Whether you need to need extra money for a worldwide competition outside your country, or for an intensive advanced training, or just for additional equipment at your dance school, sooner or later you will have to fundraise to pay for all these extra expenses.
If you don’t know where to get started, I’ll review few techniques you can follow to achieve your goals.
First of all, to create awareness about your event(s) and request funds, you will have to write a full event proposal (several pages) for your most important sponsors (eg Arts City Council) or an event sponsorship letter of proposal (condensed into a 2 paged document) for smaller sponsors (eg local shops, theatres..). Obviously, before getting into this, you will need to plan and market smaller local performances as well as know how much expenses you will incur. For a bit of help on how to create such documents, check this video out:
Indeed, as you understood, partnership with local authorities will be key to success. If, for example, you plan to have several street performances to target your audience, you will need to request few weeks or months in advance the permission to do so at your local authority (eg City Council). For this purpose, you need to ring their offices and ask them what is the procedure (forms to fill) and what are the limitations (noise, timing, busking…). For each country, it will be a different process, so if you are unsure who to contact, I would advise you to do an online search with this type of keywords: “city council street performance permission (request)”. Here is an example of a simple street fundraiser with guys busking at the end of the show:
Secondly, if you plan to do flash mobs in shopping centres or airport, you will also need to request their authorisation. Here are few examples of successful flash mobs tactics:
Thirdly, if you want to create buzz around your event(s), you need to market it both online (social media, video content, newsletters, fundraising profile on crowd-sourcing websites such as fundit, idonate) and offline (flyers, posters, radio interviews, press releases). Consequently, you may need to contact your local radio, press, student union… You will need to reach them out via email or phone before your event takes place. You will either email them the information about your event (anticipated attendance count as if the event already took place, date, time, place, type of event and purposes, picture of the dancers) or schedule a meeting. Be aware that most public relations agencies will be more likely to issue a press release if pictures are clear and taken outdoors during daytime.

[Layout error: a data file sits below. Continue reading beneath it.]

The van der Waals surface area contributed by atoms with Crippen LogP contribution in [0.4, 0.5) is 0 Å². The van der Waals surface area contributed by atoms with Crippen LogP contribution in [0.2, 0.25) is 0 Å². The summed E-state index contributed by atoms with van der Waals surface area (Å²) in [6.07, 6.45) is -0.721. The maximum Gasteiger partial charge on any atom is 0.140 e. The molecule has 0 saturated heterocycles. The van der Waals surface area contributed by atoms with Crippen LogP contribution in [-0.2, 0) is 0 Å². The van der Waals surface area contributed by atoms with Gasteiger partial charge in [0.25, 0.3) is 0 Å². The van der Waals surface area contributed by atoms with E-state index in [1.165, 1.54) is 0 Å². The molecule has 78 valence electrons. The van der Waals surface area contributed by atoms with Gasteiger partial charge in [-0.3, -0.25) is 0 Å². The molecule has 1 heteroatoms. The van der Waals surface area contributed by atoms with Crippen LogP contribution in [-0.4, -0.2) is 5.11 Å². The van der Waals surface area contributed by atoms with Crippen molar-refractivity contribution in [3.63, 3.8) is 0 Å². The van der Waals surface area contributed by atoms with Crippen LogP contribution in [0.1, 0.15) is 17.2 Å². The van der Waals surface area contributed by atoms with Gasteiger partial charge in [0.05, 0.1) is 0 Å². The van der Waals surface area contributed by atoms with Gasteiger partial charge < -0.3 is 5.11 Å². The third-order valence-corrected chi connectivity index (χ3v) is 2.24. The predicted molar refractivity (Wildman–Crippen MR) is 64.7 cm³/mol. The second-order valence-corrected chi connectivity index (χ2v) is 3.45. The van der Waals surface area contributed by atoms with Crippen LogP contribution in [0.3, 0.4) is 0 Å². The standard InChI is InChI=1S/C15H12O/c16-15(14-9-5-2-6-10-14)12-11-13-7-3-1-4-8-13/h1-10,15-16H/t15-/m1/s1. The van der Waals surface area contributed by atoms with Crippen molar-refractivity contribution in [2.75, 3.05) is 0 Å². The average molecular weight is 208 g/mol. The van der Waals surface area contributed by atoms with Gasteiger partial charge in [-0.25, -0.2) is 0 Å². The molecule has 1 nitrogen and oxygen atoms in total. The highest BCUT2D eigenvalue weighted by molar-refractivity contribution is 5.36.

Also, you may also organise events creating emphasis on audience interaction, like for example a dance game competition (eg: http://hiphop-dance.ubi.com/en-US/) or simply an event not necessarily related to dance such as film night (dance film or else). You can find few more ideas at the below link. They aren’t necessarily dance related but you can apply the same principles to your dance fundraiser:
Finally, please remember to send a thank you note to all your sponsors via email or your crowd-sourcing profile, and to your audience on your social networks (eg Facebook fan page, twitter…). Of course, advise them about how much you raised thanks to their participation and how you invested their donations!
Best of luck! If you have any other ideas, please share them with us!